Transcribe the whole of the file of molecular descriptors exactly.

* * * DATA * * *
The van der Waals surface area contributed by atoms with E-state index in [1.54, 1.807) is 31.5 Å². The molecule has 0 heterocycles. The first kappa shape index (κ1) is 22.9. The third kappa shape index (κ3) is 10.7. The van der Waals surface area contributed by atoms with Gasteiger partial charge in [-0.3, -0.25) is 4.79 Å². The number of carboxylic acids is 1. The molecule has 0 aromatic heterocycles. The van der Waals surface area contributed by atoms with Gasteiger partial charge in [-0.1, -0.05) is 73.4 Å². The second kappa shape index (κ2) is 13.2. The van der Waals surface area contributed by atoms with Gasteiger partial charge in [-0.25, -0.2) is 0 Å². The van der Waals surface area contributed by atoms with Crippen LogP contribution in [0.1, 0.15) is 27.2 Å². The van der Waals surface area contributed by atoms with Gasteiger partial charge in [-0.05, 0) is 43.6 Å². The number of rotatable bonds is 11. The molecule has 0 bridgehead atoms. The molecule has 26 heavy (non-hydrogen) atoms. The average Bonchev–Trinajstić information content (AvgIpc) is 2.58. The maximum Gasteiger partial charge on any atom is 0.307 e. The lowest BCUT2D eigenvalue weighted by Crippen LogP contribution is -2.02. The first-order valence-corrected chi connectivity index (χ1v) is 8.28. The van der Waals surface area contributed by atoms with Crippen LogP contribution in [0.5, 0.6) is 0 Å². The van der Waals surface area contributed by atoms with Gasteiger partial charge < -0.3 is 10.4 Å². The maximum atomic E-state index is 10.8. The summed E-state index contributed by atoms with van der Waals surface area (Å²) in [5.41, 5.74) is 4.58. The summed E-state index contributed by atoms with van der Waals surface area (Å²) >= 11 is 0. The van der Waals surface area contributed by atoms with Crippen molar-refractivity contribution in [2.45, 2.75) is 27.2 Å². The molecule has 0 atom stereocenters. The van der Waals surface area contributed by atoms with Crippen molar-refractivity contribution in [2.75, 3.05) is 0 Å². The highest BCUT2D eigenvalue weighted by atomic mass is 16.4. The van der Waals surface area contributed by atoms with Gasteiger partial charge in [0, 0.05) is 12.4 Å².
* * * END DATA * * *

The van der Waals surface area contributed by atoms with E-state index in [1.54, 1.807) is 31.5 Å². The molecule has 0 heterocycles. The first kappa shape index (κ1) is 22.9. The third kappa shape index (κ3) is 10.7. The van der Waals surface area contributed by atoms with Gasteiger partial charge in [-0.3, -0.25) is 4.79 Å². The number of carboxylic acids is 1. The molecule has 0 aromatic heterocycles. The van der Waals surface area contributed by atoms with Gasteiger partial charge in [-0.1, -0.05) is 73.4 Å². The second kappa shape index (κ2) is 13.2. The van der Waals surface area contributed by atoms with Gasteiger partial charge in [-0.25, -0.2) is 0 Å². The van der Waals surface area contributed by atoms with Crippen LogP contribution in [0.1, 0.15) is 27.2 Å². The van der Waals surface area contributed by atoms with Gasteiger partial charge in [-0.05, 0) is 43.6 Å². The number of rotatable bonds is 11. The molecule has 0 bridgehead atoms. The molecule has 26 heavy (non-hydrogen) atoms. The average Bonchev–Trinajstić information content (AvgIpc) is 2.58. The maximum Gasteiger partial charge on any atom is 0.307 e. The lowest BCUT2D eigenvalue weighted by Crippen LogP contribution is -2.02. The first-order valence-corrected chi connectivity index (χ1v) is 8.28. The van der Waals surface area contributed by atoms with Crippen LogP contribution in [0.5, 0.6) is 0 Å². The van der Waals surface area contributed by atoms with Gasteiger partial charge < -0.3 is 10.4 Å². The maximum atomic E-state index is 10.8. The summed E-state index contributed by atoms with van der Waals surface area (Å²) in [5.41, 5.74) is 4.58. The summed E-state index contributed by atoms with van der Waals surface area (Å²) >= 11 is 0. The van der Waals surface area contributed by atoms with Crippen molar-refractivity contribution in [2.45, 2.75) is 27.2 Å². The molecule has 0 atom stereocenters. The van der Waals surface area contributed by atoms with Crippen molar-refractivity contribution in [2.75, 3.05) is 0 Å². The highest BCUT2D eigenvalue weighted by atomic mass is 16.4. The van der Waals surface area contributed by atoms with Gasteiger partial charge in [0, 0.05) is 12.4 Å².